But what may you ask has this got do with antique collecting and visiting antique shops and arcades. It has a great deal in common. Whereas the cinema’s main aim was to show films and like any business make as much money as possible the methods they used to publicise these films were the expendables of the day and the collectables of today. 

Before the mass media we have today when films were about to be released  a publicity campaign was often launched. Each film had to have its own identity. This was done in the main by the use of posters and other publicity material. Films are above all visual and to sell this film then the general public had to be seduced. The film poster was the first step on the road to the cinema. 

Actual film posters pre-dated Oscar Deutsch by many years. They had been used since the early days of film. Rather like the music hall posters they originally listed the programme that was to be found inside of the theatre. As displays became more sophisticated,  illustrations from the actual films were shown or the film was artistically represented 

If the poster was poor then this could have an adverse effect on the number of people who went to see the film. If the poster was memorable then this helped the film immeasurably. This is a simplification but the impact of the poster was very important. 

What I did not know until I researched this article was how tightly the control of film posters was achieved. I supposed that the individual distributors created the posters and sent them to the cinemas and these were like other promotional material discarded after use. They were in fact sent back to the distributors after the films finished their runs. This is in part the reason why there are so many film posters in existence. Normally they were sent on to the next cinema and so on but as normal many found their way to collectors. 

As with a lots of pastimes collecting film posters is considerably more expensive these days than it used to be. The price is determined by the rarity and the condition of the actual poster. I have seen cinema posters being sold for between £250-£400 quite frequently. In the USA some rarer posters are sold for six figures. This is all very different from the early 1970s when film posters were sold for a song in outlets in London and elsewhere. One such dealer I knew was stationed on the edge of Soho near the Charing Cross Road. He had a small position at the end of a clothes shop that sold mostly hippy gear. Downstairs was a record outlet. The rest of the building was used for less mentionable purposes.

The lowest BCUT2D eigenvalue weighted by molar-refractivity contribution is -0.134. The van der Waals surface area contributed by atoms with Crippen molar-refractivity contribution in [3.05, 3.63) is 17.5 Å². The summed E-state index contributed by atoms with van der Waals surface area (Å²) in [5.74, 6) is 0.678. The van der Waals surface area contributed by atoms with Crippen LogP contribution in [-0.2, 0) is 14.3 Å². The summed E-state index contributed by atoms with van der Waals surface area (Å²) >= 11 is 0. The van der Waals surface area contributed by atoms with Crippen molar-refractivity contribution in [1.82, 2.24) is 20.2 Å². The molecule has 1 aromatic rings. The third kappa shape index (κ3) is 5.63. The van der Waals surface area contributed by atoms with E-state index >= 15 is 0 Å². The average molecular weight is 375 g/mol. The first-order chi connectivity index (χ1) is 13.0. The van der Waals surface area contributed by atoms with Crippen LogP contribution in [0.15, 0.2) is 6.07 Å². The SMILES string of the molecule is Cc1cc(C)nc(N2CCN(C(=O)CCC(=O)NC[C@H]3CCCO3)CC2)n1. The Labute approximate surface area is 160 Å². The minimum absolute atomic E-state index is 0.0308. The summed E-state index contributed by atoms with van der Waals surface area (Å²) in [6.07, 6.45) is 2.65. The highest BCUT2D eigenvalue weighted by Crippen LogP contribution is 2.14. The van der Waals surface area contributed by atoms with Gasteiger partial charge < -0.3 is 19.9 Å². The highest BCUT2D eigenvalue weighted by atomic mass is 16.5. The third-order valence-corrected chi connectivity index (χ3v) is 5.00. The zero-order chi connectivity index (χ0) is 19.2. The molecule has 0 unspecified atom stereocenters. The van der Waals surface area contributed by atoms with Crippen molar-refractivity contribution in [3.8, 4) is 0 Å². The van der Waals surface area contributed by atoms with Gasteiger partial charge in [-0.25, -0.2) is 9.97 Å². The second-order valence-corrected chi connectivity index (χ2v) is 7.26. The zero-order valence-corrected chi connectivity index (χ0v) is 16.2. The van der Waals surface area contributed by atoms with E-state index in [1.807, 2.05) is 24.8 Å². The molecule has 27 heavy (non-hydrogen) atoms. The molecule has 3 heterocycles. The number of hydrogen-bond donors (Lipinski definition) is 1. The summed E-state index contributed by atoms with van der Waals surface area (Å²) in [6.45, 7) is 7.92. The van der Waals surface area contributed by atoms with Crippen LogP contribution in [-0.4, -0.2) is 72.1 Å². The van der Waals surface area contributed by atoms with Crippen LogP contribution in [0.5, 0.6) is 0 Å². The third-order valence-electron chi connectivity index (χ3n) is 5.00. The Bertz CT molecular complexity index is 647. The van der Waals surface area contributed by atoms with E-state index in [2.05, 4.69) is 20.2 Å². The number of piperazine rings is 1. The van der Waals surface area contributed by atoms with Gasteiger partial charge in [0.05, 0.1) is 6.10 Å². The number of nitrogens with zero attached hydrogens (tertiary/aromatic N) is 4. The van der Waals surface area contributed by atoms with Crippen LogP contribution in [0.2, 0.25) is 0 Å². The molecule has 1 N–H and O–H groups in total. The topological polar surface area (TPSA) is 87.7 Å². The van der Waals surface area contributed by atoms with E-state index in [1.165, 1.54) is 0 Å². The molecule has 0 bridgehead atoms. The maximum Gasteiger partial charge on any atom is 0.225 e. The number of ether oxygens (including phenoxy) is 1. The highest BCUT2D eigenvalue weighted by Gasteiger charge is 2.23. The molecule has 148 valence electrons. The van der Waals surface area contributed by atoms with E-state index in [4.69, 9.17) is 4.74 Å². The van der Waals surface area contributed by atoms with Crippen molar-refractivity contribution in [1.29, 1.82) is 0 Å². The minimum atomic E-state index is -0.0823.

This dealer sold posters and front of house stills for an absolute song. I remember him selling an original fifties poster of The Creature from the Black Lagoon for a couple of quid. He also was selling A Night to Remember for fifty pence. I have since seen these posters sold for considerably more. One could buy all three posters for the Clint Eastwood spaghetti westerns and still have change from a fiver. There were film fairs where one could buy various items of film memorabilia very cheaply. There was one memorable dealer who considered saucy pictures of Ursula Andress more valuable than an original poster of The Ladykillers in pristine condition. In a way these were the halcyon days of collecting.

This is not to say that you will not find copies of film posters without having to pay out a fortune. I do see them from time at jumble sales and boot fairs but these are normally for recent films (1990 to date) and quite often folded which decreases the value. You would be very very lucky to find a good copy of pre 1980s poster. This said, like everything else they are out there it is just about seeking them out.

A slightly cheaper option if you like collecting cinema memorabilia is the collecting of front of house stills. These were scenes from the film which were displayed in the foyer. Some were actually taken from the film, but many of these were actually posed during production. When going to the cinema one would see the stills from the movie showing at the cinema and also the following weeks attraction which would link in with the trailer which would be shown with the film. 

My favourites are the tinted 1950-1960s ones which in my view were always over the top. I remember seeing a set from The Fall of the Roman Empire a few years ago which colour wise were so heavily tinted that either the colourist was a frustrated Fauvist or he was the worse for wear when he tinted the stills. Nevertheless it was great fun. For some reason I have a few front of house still from Last Tango in Paris which were given to me by the manager of the Academy cinema in Oxford Street at the time of its troubled release. These could not be more different and really consist of photographs of Brando and his co-star Maria Schneider. 

Front of house stills (unlike publicity stills which were often photographs of film stars at home or at play) are reasonably easy to find but again (especially if you shop on the internet) you can pay a lot for a good set. It depends on the film and whether you are buying a full set. Usually with stills they came in sets of six but this was not always the case. Obviously individual stills are a lot cheaper that full sets. Stills by their very nature are hard wearing and did not suffer as much damage as film posters and are very much like comic books, you can pay a fortune or buy them cheaply.